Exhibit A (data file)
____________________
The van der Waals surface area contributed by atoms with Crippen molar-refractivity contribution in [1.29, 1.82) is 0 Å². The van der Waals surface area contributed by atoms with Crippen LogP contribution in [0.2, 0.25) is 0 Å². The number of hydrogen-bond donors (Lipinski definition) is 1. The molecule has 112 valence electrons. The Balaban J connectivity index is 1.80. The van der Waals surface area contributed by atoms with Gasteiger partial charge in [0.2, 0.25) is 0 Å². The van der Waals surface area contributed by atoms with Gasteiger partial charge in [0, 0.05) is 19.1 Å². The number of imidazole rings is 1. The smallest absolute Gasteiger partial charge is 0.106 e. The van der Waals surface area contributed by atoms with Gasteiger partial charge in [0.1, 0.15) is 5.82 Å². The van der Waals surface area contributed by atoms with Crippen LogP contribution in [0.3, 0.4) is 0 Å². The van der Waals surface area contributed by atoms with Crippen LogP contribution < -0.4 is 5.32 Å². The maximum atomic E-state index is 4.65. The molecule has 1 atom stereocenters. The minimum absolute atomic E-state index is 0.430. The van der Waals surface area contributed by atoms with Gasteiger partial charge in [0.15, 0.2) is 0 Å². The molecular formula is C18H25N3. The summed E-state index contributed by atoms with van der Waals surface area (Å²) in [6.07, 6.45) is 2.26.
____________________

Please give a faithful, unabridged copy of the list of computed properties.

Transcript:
The van der Waals surface area contributed by atoms with Crippen molar-refractivity contribution in [1.29, 1.82) is 0 Å². The van der Waals surface area contributed by atoms with Crippen LogP contribution in [0.2, 0.25) is 0 Å². The number of hydrogen-bond donors (Lipinski definition) is 1. The molecule has 112 valence electrons. The Balaban J connectivity index is 1.80. The van der Waals surface area contributed by atoms with Gasteiger partial charge in [0.2, 0.25) is 0 Å². The van der Waals surface area contributed by atoms with Gasteiger partial charge in [0, 0.05) is 19.1 Å². The number of imidazole rings is 1. The smallest absolute Gasteiger partial charge is 0.106 e. The van der Waals surface area contributed by atoms with Gasteiger partial charge in [0.1, 0.15) is 5.82 Å². The van der Waals surface area contributed by atoms with Crippen LogP contribution in [0.3, 0.4) is 0 Å². The van der Waals surface area contributed by atoms with Crippen LogP contribution < -0.4 is 5.32 Å². The maximum atomic E-state index is 4.65. The molecule has 1 atom stereocenters. The minimum absolute atomic E-state index is 0.430. The van der Waals surface area contributed by atoms with Gasteiger partial charge in [0.15, 0.2) is 0 Å². The molecular formula is C18H25N3. The summed E-state index contributed by atoms with van der Waals surface area (Å²) in [6.07, 6.45) is 2.26.